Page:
What science projects are and are not.

Science projects can be awesome.

Science projects can be awesome.

The most hated two word phrase kids, and parents, hear is…science project.

The reason for that is that most science projects are useless make-work activities that prove nothing and produce nothing, other than frustration and anxiety.

Here are some of my “favorites”. A model of a cell made out of Styrofoam or clay. A model of the solar system. A diorama of an ecosystem. What do these prove? Where’s the application to real-world issues? How does having your kid make a model of a cell out of clay prove understanding of cellular structure?

Google returns over half a million hits on “science project”. That’s how wide-spread its use is. Unfortunately the term has many different meanings based on the context in which you use it.

Many associate this term with science fair projects, but in the context of designing science lessons for your kids, this is not what science projects are all about.

In the true definition of the term, what is really meant is a project using science as its core topic. The term could very well be “history project” or “math project” or “music project”.

The word project is what’s misleading and confusing. Many will call an experiment a project, or a presentation a project. Some will confuse an activity as a project. But that’s not what science projects are.

In the context of inquiry science, the term project is a long-term investigation of an open-ended question that results in a unique product. This is the key concept in inquiry science because it allows your kid to be involved in real-world applications of science in addressing a question or issue. These projects are not “recipe” projects since the outcome is usually not known.

Anatomy of a science project.

Here’s an example.

After watching the well-known documentary “Super Size Me” in my anatomy classes, one of the things that struck my students was how slanted the movie was. Many of them picked up on the fact that Morgan Spurlock, the star/subject, increased his caloric intake to over 5,000 calories per day. They knew that anyone who increased their caloric intake to that level, on any type of food, would gain weight.

At this point I challenged them by asking, “Can you design a fast-food diet of 2,000 calories per day”? This became the driving question for a science project that was real-world since they all ate fast food. It was meaningful to them because of all the media¬† hype about the health concerns surrounding fast foods.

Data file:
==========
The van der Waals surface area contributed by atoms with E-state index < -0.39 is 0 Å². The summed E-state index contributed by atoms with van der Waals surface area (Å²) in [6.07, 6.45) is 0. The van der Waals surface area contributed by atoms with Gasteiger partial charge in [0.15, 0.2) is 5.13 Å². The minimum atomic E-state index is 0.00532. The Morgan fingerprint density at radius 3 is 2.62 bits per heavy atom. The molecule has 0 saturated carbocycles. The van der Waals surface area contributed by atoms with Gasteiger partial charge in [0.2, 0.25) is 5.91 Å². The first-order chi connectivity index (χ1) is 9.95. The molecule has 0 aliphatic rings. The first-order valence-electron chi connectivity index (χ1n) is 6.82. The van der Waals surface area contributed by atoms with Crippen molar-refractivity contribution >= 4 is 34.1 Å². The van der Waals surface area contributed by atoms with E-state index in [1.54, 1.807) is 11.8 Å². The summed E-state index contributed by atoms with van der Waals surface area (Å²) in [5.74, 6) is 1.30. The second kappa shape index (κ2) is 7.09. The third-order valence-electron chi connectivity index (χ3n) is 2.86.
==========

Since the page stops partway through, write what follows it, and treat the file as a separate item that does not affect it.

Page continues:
We established that the diet had to cover a 14 day period, had to consist of three meals per day, no single meal could be repeated two days in a row, and you couldn’t eat in the same restaurant more than twice in a day or two days in a row.

Many of the kids successfully designed a 14 day diet that met all the guidelines.This project was successful because the kids had ownership. This was a science project that had obvious real-world application to their own lives.

The results were a surprise to all of us as we all assumed that just by the very nature of fast food, it couldn’t be done.

This was a real simple inquiry based project since it not only answered a question, to which we were not certain of the answer, but it involved the kids doing the research on the nutrition of fast foods and the construction of a diet plan. The product in this case was the 14 day diet plan.

An extension of this project is examining the nutrition behind those 2,000 calories per day to see if it’s really healthy.

The process of science project planning.

There are a number of criteria that go into designing a science project that you have to consider. Among these are:

  • you must organize it around an open-ended question or challenge
  • you must be sure the driving question creates a requirement to know basics of the subject being studied
  • you kid must creating something new and individual
  • your kid develops critical thinking, problem solving, and various forms of communication
  • your kid works independently
  • your kid uses feedback and revision to arrive at his results
  • ideally, your kid will present the product or performance publicly

Science projects don’t have to be enormously complicated. They can be, but I prefer to keep things simple since there is always the opportunity to extend the project with additional questions.

Science projects reborn.

Inquiry-based science projects work because they involve the kids at a level that makes sense to them. When they are involved in the process of investigating a question that has no clear cut answer, you are tapping into their innate curiosity. It also gives them a sense of ownership. This is their work, these are their results, and this is their product.

The lessons and activities you’ll find at ScienceLessonsForKids.com are designed not only for an inquiry approach to science, but for stimulating ideas for meaningful science projects.

Use the contact link above to let me know what kind of science projects you would like to see you kids do.

John Turano

 

RELATED ARTICLES

 

Digg This
Reddit This
Stumble Now!
Buzz This
Vote on DZone
Share on Facebook
Bookmark this on Delicious
Kick It on DotNetKicks.com
Shout it
Share on LinkedIn
Bookmark this on Technorati
Post on Twitter
Google Buzz (aka. Google Reader)